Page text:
Movement Demands Autonomy: An O’odham Perspective on Border Controls and Immigration
In light of the state’s new attack of SB 1070 on migrant communities, OSABC [O’odham Solidarity Across Borders Collective] would like to show a perspective and experience that is often overlooked in the immigration struggle, that being the indigenous impacts. Indigenous communities have, and still are being attack by the state (meaning the political entity, also called “government”) since the first migrants, European settlers, arrived to this hemisphere. But that, we already know. What OSABC would like to express is, WE ARE STILL HERE. As O’odham, we have seen our lands occupied by three colonial states (Spain, Mexico, and now the United States), and STILL, we have endured in the face of colonization. The very land that this bill was passed on, is still O’odham land! From the Phoenix Valley, to Scukson (Tucson is from an O’odham word), to Rocky Point, to the Sierra Madres in Mexico, this is O’odham jewed.
The passing of SB1070 leads us to the police state, and does not just affect migrants, it affects us all! SB 1070 like policies already occur on the Tohono O’odham Nation since the mid-90’s with the states push for immigration enforcement. Border Enforcement that would be a Berlin-like Wall through our lands to control movement. The current push for immigration reform by politicians and by reformist activists includes the push to secure “their” borders which would be the forced removal and relocations of all indigenous tribes that live in the border region (Yaqui, Lipan Apache, Mohawk to name a few). This dismissal not just shows the colonial attitude that both reformist activists and politicians have, but also the settler privilege that they evoke when constructing border policies.
We need to be asking the why in all this? Immigration Reform to us, means militarization of our homelands, so we dare to ask the politicians and reformist activists, how can reform for many, be at the expense of the original inhabitants of the land? We need to see it for what it is, and question neo-liberal projects, such as NAFTA, not just put a bandage on policies that affect everybody! We must challenge both the politicians and reformist activists that try to pit indigenous and migrant communities against each other in their “political” solutions! We are in this together, and must start at the root of the problem, in this case from an O’odham perspective.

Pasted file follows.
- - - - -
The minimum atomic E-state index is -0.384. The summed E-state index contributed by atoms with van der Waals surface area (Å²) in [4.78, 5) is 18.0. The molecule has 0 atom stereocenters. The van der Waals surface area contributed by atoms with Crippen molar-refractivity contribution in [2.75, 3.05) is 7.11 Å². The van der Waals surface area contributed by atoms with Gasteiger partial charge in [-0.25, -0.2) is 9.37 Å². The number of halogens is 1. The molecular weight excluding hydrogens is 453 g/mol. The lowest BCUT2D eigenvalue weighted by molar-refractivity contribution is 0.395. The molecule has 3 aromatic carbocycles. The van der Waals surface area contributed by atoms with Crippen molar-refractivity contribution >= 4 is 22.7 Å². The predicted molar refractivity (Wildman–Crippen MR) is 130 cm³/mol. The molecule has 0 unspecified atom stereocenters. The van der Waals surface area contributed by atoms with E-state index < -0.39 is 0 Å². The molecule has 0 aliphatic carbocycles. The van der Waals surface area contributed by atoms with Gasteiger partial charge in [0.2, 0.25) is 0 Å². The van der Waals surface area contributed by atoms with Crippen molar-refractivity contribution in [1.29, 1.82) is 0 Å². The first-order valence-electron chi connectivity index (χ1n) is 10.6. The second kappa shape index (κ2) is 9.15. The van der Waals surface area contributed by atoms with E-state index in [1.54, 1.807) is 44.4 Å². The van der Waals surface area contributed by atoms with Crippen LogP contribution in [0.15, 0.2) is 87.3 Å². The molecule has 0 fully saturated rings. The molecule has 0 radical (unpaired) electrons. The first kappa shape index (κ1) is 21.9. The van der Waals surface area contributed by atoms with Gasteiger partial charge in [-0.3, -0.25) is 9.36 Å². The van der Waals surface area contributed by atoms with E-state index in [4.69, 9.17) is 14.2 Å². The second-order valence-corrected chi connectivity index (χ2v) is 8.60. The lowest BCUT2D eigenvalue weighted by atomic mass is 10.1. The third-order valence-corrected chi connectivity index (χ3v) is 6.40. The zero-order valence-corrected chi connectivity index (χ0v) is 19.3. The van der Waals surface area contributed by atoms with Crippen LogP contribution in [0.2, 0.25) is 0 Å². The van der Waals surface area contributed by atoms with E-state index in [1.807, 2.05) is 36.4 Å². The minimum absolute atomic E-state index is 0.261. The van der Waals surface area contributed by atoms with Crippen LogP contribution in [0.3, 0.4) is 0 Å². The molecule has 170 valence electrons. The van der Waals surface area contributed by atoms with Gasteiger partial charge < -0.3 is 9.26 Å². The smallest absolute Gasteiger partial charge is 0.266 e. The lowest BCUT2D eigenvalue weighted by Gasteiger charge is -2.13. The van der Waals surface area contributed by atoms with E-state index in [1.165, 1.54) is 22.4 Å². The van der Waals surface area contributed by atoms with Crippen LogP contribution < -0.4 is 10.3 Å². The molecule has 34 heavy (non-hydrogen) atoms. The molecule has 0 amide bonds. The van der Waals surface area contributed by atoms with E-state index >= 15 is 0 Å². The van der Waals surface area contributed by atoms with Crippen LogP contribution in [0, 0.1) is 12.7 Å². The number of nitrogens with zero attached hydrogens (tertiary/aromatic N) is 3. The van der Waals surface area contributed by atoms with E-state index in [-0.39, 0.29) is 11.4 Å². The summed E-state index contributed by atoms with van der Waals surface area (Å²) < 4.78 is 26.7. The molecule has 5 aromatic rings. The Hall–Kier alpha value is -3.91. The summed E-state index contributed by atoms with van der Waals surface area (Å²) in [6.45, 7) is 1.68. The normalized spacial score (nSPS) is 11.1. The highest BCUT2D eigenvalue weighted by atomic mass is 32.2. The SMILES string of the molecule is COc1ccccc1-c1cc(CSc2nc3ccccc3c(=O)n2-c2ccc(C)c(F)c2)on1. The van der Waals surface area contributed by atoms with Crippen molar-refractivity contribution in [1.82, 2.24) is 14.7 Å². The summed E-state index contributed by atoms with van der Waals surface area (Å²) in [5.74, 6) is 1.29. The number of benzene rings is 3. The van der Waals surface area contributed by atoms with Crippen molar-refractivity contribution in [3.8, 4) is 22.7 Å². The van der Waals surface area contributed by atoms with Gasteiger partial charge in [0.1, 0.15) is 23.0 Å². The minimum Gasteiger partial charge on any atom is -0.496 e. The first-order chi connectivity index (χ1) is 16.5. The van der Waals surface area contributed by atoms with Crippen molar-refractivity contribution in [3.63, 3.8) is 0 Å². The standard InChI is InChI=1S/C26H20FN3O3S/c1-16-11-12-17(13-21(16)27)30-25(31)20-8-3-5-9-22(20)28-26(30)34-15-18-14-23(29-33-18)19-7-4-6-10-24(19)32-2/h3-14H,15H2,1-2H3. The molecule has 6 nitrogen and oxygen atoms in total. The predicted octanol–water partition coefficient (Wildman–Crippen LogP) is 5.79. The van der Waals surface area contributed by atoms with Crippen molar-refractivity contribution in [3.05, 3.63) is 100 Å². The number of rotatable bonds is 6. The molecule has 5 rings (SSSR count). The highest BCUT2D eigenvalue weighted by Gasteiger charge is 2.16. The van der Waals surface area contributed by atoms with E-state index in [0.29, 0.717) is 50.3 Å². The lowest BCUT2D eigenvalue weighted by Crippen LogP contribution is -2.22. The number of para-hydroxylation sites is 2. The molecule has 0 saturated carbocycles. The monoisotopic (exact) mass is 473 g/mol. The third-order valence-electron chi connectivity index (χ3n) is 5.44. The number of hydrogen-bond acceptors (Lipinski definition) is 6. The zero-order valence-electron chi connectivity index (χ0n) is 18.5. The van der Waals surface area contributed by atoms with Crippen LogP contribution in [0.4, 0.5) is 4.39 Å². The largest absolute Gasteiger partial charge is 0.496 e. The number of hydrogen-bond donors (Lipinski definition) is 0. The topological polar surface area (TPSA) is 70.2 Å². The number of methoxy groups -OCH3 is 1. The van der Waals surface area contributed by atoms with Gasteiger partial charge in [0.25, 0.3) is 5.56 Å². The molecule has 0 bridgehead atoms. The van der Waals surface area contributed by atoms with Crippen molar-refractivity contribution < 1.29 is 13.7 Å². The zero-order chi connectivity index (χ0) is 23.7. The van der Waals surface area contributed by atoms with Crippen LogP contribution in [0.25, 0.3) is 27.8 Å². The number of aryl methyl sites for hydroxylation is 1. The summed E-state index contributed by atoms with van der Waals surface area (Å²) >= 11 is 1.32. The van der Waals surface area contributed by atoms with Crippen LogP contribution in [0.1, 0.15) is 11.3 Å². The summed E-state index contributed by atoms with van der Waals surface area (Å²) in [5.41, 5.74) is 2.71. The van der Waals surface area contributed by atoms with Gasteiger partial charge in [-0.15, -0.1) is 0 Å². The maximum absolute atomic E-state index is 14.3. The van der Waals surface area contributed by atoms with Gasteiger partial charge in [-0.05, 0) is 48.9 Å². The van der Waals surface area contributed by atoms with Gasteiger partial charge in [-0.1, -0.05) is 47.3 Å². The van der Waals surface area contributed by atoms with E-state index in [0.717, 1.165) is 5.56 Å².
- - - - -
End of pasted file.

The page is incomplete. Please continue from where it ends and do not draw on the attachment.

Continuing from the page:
We want to express as young O’odham, that we oppose the building and structure of a wall along the traditional O’odham territory, The concerns of the villages grow in fear of the on-going tactics that is plainly disguised as a ‘part of the rules of conduct for testing censors and technology’, have now made the Tohono O’odham people walking targets and criminals in the eyes of the Department of Homeland Security (DHS) in our own homelands. As O’odham people, we face the ever growing crucial attacks on Homes, traditional routes, and Identity as indigenous people. The O’odham voice still goes underminded by tribal government and the right of passage through our routes have become a killing field and a battle ground.
Department of Homeland Security (DHS) recent, unprecedented power to waive existing law along the borders of the United States to construct a massive Border Wall and implementations of stricter border crossing regulations, undermines the Tribal Sovereignty, Indigenous Autonomy and Self-Determination of the many indigenous nations whose ancestral lands span into Mexico and Canada. The O’odham people, particularly the Tohono O’odham people, of southern Arizona are one such indigenous nation once again caught in the middle of the United States Border Policies. Policies that have disregarded the history, voice and cultural impacts that any border wall will bring to all indigenous people whose homeland will be further disconnected by the U.S. push to establish the 1,951 mile barrier on the U.S./Mexican Border, 75 miles of which rest on Tohono O’odham Nation southern boundary. In my introductory analysis, I feel the need to state the history and connection the O’odham people have with their ancestral lands, Homeland Security’s waiver power on the border and stricter policies and how such power has lead to the militarization of O’odham Jev’ed (O’odham lands). DHS power to waive existing laws to ensure the border wall will have negative implications on all Indigenous Nations whose land is separated by the U.S./Mexican Border and represents the continuation, of the colonization of Indigenous people and land in the 21st Century.